asserts that it has been doing business as FBCOM since late 2002, however
Complainant consistently refers to itself in the Complaint as FBomb Clothing
and FBomb. Complainant alleges it has
sold retail sportswear since that time, and previously registered and used the <fbomb.com> domain name for this purpose until the
registration mistakenly lapsed in 2008 and Respondent registered it. Complainant has submitted as evidence of its
use of the FBOMB mark the following: its registration of its fictitious
business name with the San Diego County Recorder; its California State Seller’s
Permit; a sample manufacturer’s invoice; and screenshots of its website
resolving from the <fbomb.com>
domain name as they appeared in 2002 and 2008.
(These screenshots were provided by using the Way Back Maching from
InternetArchive.org.) Based upon this
evidence of Complainant’s Internet-based business, the Panel concludes that
Complainant has established sufficient secondary meaning the FBOMB mark to
establish common law rights in the mark pursuant to Policy ¶ 4(a)(i). See Kahn Dev. Co. v. RealtyPROshop.com,
FA 568350 (Nat. Arb. Forum June 23, 2006) (holding that the complainant’s
VILLAGE AT SANDHILL mark acquired secondary meaning among local consumers
sufficient to establish common law rights where the complainant had been
continuously and extensively promoting a real estate development under the mark
for several years); see also
Paragraph 15(a) of the Rules for Uniform Domain Name Dispute Resolution Policy (the “Rules”) instructs this Panel to “decide a complaint on the basis of the statements and documents submitted in accordance with the Policy, these Rules and any rules and principles of law that it deems applicable.”
Paragraph 4(a) of the Policy requires that the Complainant must prove each of the following three elements to obtain an order that a domain name should be cancelled or transferred:
<![if !supportLists]>(1) <![endif]>the domain name registered by the Respondent is identical or confusingly similar to a trademark or service mark in which the Complainant has rights;
<![if !supportLists]>(2) <![endif]>the Respondent has no rights or legitimate interests in respect of the domain name; and
<![if !supportLists]>(3) <![endif]>the domain name has been registered and is being used in bad faith.
The Panel finds that Complainant has established sufficient secondary meaning the FBOMB mark to establish common law rights in the mark pursuant to Policy ¶ 4(a)(i).
Complainant contends that Respondent’s <fbomb.com> domain name is identical to its FBOMB mark. The Panel finds that the sole addition of the generic top-level domain (“gTLD”) “.com” is irrelevant to this analysis, and therefore conclude that the two are identical pursuant to Policy ¶ 4(a)(i). See Abt Elecs., Inc. v. Ricks, FA 904239 (Nat. Arb. Forum Mar. 27, 2007) (“The Panel also finds that Respondent’s <abt.com> domain name is identical to Complainant’s ABT mark since addition of a generic top-level domain (“gTLD”) is irrelevant when conducting a Policy ¶ 4(a)(i) analysis.”); see also W. Union Holdings, Inc. v. XYZ, D2005-0945 (WIPO Oct. 20, 2005) (finding <wuib.com> identical to the complainant’s mark because the generic top-level domain (gTLD) “.com” after the name WUIB is part of the Internet address and does not add source-identifying significance).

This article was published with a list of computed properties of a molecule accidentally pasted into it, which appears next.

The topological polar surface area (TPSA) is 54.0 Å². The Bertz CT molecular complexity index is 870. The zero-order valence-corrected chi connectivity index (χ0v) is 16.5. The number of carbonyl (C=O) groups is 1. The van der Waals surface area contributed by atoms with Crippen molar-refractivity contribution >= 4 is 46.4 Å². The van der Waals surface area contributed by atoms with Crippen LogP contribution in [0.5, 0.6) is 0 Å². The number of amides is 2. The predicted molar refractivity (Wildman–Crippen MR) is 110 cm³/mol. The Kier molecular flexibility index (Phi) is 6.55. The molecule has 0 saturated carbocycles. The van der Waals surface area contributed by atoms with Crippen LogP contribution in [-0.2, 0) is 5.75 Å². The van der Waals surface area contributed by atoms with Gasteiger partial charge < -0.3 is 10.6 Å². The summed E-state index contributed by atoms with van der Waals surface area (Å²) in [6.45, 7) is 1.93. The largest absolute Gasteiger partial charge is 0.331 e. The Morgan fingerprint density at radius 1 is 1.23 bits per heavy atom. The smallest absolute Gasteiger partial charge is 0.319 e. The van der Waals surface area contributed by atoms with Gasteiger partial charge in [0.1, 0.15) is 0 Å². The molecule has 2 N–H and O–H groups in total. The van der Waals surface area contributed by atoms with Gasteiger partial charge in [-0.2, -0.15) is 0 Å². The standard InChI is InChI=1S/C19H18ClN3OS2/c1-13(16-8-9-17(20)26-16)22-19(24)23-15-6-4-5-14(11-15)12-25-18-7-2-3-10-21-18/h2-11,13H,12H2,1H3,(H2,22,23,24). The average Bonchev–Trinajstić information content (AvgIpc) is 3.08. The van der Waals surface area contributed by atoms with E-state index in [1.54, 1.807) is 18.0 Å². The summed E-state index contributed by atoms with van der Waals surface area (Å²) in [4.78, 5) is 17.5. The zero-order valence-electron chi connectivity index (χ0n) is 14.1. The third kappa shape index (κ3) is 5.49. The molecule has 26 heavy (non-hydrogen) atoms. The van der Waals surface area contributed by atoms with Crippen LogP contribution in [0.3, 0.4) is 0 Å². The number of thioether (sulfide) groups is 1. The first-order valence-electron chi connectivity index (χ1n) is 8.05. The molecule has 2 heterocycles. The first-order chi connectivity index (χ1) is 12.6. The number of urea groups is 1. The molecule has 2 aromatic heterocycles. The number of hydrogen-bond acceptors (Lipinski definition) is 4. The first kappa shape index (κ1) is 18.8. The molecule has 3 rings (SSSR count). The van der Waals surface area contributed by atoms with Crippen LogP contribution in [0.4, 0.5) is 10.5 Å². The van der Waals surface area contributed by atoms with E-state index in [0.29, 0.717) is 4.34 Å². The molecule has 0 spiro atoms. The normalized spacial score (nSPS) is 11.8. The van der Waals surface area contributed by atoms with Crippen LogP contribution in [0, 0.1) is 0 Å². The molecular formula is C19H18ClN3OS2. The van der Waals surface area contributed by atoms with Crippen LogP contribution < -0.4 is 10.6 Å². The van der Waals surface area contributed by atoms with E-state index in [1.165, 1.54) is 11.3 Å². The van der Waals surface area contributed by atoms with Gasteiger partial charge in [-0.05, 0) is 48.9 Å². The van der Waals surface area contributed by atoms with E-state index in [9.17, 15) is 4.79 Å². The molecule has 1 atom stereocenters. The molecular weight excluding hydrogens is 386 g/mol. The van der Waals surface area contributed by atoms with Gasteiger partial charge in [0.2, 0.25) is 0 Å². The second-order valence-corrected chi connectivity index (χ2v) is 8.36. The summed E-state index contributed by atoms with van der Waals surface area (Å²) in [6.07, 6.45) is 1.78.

The Panel finds that the Complainant has established the first element of the Policy.
Complainant must first make a prima facie case that Respondent lacks rights and legitimate interests in the disputed domain name under Policy ¶ 4(a)(ii), and then the burden shifts to Respondent to show it does have rights or legitimate interests. See Hanna-Barbera Prods., Inc. v. Entm’t Commentaries, FA 741828 (Nat. Arb. Forum Aug. 18, 2006) (holding that the complainant must first make a prima facie case that the respondent lacks rights and legitimate interests in the disputed domain name under UDRP ¶ 4(a)(ii) before the burden shifts to the respondent to show that it does have rights or legitimate interests in a domain name); see also AOL LLC v. Gerberg, FA 780200 (Nat. Arb. Forum Sept. 25, 2006) (“Complainant must first make a prima facie showing that Respondent does not have rights or legitimate interest in the subject domain names, which burden is light. If Complainant satisfies its burden, then the burden shifts to Respondent to show that it does have rights or legitimate interests in the subject domain names.”).
Though Complainant does not argue such, the Panel finds that Respondent is not commonly known by the <fbomb.com> domain name pursuant to Policy ¶ 4(c)(ii) because the WHOIS information identifies Respondent as “Domainly.com,” and Respondent has not asserted otherwise. See Educ. Broad. Corp. v. DomainWorks Inc., FA 882172 (Nat. Arb. Forum Apr. 18, 2007) (concluding that the respondent was not commonly known by the <thirteen.com> domain name based on all evidence in the record, and the respondent did not counter this argument in its response); see also Coppertown Drive-Thru Sys., LLC v. Snowden, FA 715089 (Nat. Arb. Forum July 17, 2006) (concluding that the respondent was not commonly known by the <coppertown.com> domain name where there was no evidence in the record, including the WHOIS information, suggesting that the respondent was commonly known by the disputed domain name).